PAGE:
"Death is not the enemy; living in constant fear of it is." - Norman Cousins (1912-1990) U.S. editor, essayist, "The Healing Heart," 1983
On Tuesday, Sept. 11, the country watched - horrified and confused - as thousands of lives came to an end in an instant. The images are staggering: A plane's sudden descent into a tower; a hellish explosion; trapped faces pressed helplessly against the windows; twisted metal and bodies littering the streets.
How do we face this reality? How do we come to terms with such an unprecedented attack?
Traditionally, Americans have found ways to draw strength in times of crisis. In New York, throngs of people found themselves wandering to the Red Cross to donate blood. Countless others dig through the rubble, determined to make a difference with their hands.
Still, a cloud of dust and an acrid odor hangs over Manhattan. Old New York is gone. It has been destroyed before our eyes. The public, at first staggered by the breadth of the attack, is now seething. Ninety percent of the populace supports war.
The nation has changed. A generation that never had to contend with an imminent threat is now forced to confront the fragility of their lives. Their security as citizens of the world's lone superpower has now crumbled like bits of plaster.
The nation has changed in more tangible ways. Countless points across the country now resemble a national security state. An employee's mother, who works at Fort Meade in Maryland, writes today:
"My car was pulled over this morning and, with an UZI pointed in my direction, my car was searched while I was told to stand to the side. What an atmosphere around here. Armed guards everywhere, bomb-sniffing dogs and an hour in line to get to the checkpoint at the entrance to Ft. Meade to show ID. Military and civilian police working in conjunction. A scary place with the National Security Administration (NSA) standing in the background."
The search for order has led others to resort to basic tribalism. There were news reports yesterday of vandals hurling rocks through the windows of local Muslim mosques. At the grocery store, one can see citizens cutting severe expressions at Arab-Americans. Yesterday, a group of young men stalked up to a lady in the parking lot of a Safeway and hollered, "Get out of this country."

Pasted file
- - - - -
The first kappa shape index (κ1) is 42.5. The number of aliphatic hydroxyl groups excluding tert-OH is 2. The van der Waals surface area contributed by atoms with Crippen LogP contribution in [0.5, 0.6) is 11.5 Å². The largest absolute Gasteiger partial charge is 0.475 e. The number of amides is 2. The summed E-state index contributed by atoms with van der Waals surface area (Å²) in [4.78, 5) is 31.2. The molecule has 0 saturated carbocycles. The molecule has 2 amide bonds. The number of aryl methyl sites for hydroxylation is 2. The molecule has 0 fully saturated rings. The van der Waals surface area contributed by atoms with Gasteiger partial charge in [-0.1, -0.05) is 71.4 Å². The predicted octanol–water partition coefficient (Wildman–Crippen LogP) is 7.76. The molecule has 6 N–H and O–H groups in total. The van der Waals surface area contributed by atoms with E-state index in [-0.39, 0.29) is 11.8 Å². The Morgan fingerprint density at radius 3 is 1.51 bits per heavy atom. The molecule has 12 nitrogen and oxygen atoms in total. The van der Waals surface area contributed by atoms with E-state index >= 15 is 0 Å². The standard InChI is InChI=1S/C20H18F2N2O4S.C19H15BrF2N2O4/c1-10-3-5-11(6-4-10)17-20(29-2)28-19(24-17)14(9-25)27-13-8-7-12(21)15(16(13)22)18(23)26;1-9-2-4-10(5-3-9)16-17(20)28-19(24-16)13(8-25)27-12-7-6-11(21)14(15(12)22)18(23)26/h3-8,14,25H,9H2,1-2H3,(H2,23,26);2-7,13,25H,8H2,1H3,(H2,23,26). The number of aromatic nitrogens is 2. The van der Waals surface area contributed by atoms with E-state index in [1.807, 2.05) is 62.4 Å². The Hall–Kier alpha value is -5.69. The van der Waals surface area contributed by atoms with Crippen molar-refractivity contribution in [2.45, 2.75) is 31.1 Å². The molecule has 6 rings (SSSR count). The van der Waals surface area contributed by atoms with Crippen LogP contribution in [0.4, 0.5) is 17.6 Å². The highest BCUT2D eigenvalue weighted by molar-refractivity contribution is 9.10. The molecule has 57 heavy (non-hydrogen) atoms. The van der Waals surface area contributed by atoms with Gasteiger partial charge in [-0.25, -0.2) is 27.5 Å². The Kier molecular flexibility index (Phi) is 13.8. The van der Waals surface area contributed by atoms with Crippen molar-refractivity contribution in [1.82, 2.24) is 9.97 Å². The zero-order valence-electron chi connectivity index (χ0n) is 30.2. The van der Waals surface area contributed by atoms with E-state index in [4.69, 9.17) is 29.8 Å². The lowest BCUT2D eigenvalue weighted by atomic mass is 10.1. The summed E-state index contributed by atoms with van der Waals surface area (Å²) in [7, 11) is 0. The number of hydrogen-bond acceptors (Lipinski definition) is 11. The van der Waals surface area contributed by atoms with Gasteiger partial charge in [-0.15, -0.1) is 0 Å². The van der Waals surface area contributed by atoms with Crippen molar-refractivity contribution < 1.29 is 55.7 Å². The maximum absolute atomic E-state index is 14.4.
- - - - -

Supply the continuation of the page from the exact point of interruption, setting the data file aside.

"I'm from Rhode Island, my father is from Rhode Island," she pleaded.
It did not matter. They looked at her dark, rum-colored skin and began to throw rocks.
Perhaps things have not changed that much since 1942.
How do we achieve order following an unprecedented attack? Sometimes, we make ourselves feel more secure by attacking other tribes around us. This has been the way that humans have traditionally come to terms with their resentments.
For the past 200 years, America has attempted something different. Rather than kill or convert those who are different from us, we have sought to secure their basic rights, then draw strength from our common humanity.
Perhaps this is the best explanation as to why these attacks must be treated not as criminal assaults, but as acts of war against humanity. Accordingly, the United States must break from recent practice and assign blame not only to the individual terrorists, but to the anti-human governments that support, train and shield these zealots. Our freedoms make America an easy target for individual terrorists. Jail a few, more will follow. As Henry Kissinger has wisely noted over the past couple of days, we must obliterate the networks that nurture these organizations.
This will involve more than an isolated strike. It will necessitate a world coalition dedicated to rooting out and destroying these insidious, anti-human terrorist groups.
But, at home, there will be an equally important test: to avoid peddling broad ethnic hate; to avoid hurling rocks at mosques or shouting slurs at a dark-skinned lady as she walks across a store parking lot. This can be the only reaction from a nation grounded in the Bill of Rights.
Our response must be that of a unified nation. We cannot allow fear to blacken our hearts or for hate to erode our common humanity. If we separate in anger and prejudice, than the terrorists will have won.
I do not wish to give them such a victory.